It was one of the saddest scenes in a BBC documentary for a long time: Gerry Robinson's second film about dementia care ended with the residents of the home Robinson had been trying to improve being wheeled out, protesting helplessly. The home had been closed after what Robinson called "some serious allegations" had emerged.
What made it all the more heartbreaking was that we'd seen Robinson making contact with several of the individuals through the film - people who at first seemed almost unable to communicate. Robinson's patience overcame their habitual silence or anger.
Ken told Robinson he'd been a paint sprayer in a car factory. When asked his feelings about the home, he came up with "negative ... destroying". But later, under a new regime brought in by Robinson, we saw him help to paint a new shed. Ken was still far from happy with his life, but he and Robinson seemed to have a bond - until Robinson bade farewell at the end of the filming. And then his home was closed.
Can Gerry Robinson Fix Dementia Care Homes?
got a terrific audience in its first week on BBC2 (2.1 million), beating Gordon Ramsey's F Word
on Channel 4 (1.8 million) - remarkable for such a tough subject. Robinson made it easy to watch, being gentle but perceptive with the staff as well as the 'clients', as care homes call them. His decision as a young man not to continue training for the priesthood seemed a mistake.
No doubt, as with all documentaries, what we saw was just the visible tip of a complex iceberg of footage, relationships, and negotiations between presenter, production team and contributors. Given the sensitive nature of the subject, the achievement of making dramatic as well as journalistic sense of it was all the more impressive.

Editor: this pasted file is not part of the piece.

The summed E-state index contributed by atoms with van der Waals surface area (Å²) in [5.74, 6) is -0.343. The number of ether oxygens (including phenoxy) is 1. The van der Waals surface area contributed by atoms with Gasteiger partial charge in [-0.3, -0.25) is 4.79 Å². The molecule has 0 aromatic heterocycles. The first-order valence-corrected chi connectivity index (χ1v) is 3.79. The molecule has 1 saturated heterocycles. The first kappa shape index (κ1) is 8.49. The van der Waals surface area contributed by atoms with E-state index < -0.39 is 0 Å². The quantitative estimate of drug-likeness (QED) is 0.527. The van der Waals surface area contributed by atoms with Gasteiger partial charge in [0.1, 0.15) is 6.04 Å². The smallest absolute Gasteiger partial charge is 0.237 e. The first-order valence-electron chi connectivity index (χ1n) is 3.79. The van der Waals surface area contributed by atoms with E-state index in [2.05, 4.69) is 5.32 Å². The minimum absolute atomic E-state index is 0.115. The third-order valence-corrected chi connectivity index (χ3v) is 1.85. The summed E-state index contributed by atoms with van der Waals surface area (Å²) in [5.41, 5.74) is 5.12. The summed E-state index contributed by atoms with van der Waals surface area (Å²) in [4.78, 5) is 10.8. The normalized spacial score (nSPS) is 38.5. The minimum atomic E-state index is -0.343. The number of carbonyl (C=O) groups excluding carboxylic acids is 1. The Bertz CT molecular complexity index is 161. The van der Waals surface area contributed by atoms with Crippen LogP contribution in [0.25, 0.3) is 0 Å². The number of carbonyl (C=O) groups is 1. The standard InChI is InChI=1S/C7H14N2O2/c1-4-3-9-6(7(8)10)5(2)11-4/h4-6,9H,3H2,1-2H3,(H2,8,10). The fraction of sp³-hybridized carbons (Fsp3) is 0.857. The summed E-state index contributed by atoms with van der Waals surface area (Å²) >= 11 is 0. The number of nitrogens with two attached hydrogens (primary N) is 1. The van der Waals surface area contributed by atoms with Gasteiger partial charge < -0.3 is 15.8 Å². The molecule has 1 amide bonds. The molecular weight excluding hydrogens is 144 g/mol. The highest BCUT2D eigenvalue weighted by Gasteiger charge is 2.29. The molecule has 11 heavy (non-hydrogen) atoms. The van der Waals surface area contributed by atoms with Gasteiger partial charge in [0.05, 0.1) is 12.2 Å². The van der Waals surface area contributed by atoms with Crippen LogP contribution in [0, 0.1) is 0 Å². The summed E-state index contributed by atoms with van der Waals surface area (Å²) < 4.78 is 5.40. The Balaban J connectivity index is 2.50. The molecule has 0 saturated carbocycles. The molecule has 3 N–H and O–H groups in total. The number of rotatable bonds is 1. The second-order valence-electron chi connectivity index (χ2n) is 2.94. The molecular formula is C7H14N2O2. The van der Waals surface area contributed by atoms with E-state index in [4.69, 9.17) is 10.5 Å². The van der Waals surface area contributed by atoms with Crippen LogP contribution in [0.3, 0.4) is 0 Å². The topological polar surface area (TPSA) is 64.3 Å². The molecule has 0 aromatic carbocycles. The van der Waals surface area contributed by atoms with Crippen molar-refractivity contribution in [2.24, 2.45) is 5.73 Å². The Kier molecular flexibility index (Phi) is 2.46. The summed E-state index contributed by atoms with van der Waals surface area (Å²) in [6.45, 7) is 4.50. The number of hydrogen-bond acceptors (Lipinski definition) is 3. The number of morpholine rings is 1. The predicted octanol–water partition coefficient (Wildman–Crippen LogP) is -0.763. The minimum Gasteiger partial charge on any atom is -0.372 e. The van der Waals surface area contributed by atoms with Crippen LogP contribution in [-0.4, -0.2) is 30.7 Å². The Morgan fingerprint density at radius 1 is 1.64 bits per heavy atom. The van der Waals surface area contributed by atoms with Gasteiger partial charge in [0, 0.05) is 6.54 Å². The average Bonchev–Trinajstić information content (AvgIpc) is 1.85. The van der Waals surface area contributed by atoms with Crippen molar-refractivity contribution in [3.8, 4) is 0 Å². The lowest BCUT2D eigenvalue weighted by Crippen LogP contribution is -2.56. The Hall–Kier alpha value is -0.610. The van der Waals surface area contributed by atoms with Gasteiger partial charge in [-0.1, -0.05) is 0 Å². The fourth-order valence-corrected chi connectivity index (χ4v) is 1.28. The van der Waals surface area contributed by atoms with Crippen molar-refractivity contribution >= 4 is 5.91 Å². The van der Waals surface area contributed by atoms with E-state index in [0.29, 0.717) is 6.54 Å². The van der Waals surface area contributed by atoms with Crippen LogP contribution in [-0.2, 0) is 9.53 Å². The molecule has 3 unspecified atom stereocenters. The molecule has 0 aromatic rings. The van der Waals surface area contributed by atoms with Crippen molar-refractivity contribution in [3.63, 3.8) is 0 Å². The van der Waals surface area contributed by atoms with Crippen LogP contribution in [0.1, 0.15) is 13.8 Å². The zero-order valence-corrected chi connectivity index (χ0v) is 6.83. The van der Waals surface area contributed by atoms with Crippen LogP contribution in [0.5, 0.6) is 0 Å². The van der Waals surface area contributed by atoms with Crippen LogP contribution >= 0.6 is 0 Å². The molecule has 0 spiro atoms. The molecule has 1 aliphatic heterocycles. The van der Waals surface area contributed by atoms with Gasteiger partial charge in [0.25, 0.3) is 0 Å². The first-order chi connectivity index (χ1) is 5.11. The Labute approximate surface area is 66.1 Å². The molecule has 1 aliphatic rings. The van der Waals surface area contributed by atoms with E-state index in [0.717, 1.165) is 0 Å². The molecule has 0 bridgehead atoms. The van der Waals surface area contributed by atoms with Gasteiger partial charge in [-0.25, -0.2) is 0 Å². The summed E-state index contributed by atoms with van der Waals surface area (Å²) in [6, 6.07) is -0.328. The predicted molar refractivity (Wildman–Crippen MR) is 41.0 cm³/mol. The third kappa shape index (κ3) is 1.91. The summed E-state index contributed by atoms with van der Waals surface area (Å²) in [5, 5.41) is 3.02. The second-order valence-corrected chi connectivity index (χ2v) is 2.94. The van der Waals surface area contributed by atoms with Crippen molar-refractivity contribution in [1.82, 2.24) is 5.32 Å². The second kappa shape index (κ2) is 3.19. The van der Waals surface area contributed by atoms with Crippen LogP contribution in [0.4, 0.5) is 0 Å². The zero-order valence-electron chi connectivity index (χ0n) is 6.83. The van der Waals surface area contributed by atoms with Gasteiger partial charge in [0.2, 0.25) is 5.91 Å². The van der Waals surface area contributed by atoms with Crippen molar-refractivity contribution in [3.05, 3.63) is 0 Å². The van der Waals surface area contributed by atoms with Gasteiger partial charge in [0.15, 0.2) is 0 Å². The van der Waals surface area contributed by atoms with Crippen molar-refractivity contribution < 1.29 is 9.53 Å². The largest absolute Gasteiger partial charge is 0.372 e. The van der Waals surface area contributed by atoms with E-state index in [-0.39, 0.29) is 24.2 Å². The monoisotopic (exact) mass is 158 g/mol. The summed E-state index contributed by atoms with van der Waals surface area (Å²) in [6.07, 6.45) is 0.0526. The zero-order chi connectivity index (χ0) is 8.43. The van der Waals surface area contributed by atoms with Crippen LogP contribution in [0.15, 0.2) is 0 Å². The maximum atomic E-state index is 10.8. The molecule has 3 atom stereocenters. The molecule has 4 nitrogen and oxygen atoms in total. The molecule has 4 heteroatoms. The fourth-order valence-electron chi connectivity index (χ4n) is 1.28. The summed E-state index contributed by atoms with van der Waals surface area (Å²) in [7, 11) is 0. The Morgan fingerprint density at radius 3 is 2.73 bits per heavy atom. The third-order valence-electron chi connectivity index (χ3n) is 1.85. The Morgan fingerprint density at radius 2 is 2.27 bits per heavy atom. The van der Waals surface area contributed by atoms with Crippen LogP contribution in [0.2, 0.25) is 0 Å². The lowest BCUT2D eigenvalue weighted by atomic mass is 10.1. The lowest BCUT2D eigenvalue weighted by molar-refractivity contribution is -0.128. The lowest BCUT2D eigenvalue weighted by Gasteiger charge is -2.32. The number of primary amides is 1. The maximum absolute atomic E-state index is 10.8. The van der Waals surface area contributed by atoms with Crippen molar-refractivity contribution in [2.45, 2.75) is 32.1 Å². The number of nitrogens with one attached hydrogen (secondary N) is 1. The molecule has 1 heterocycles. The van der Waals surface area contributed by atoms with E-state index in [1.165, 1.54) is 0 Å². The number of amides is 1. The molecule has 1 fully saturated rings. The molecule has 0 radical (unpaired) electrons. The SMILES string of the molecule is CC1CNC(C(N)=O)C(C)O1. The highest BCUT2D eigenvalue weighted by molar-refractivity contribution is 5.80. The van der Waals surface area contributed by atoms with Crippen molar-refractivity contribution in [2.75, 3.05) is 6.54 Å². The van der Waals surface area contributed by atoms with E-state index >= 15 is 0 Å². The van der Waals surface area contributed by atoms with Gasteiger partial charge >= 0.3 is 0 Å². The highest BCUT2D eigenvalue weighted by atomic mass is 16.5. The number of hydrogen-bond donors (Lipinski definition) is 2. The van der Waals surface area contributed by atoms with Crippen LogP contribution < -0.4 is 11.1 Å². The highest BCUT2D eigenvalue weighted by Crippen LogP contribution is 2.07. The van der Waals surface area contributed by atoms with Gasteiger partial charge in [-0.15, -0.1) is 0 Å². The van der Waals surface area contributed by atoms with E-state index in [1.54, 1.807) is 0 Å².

"The Gerry Robinson series was timely because, for the more than 200,000 people diagnosed with dementia and living in care homes, one of the greatest issues is the quality of life.
It is all too easy to assume we're giving the person a good enough quality of life, because it is so difficult to overcome the communication barriers associated with severe dementia.
In many ways the deficiency in the first programme was that, while relatives, proprietors, nurses and care workers were interviewed, those with dementia were not. I understand the challenges but we mustn't see them as insuperable - and Robinson himself was seen to overcome them in programme two.
I think there was a certain naivety in assuming that the quality of life is the key to the business case for these homes. In the real world, that connection depends on substantial funding upfront, in order to recruit and retain competent staff.
And although the series showed some examples of excellent care, small-scale proprietors will continue to struggle to provide the necessary support infrastructure. Today's care homes are in many ways doing the job of the cottage hospitals of the past, caring for people who are extremely dependent and complex in their health needs. They have taken on a huge task, often without the technical back-up or skilled support needed."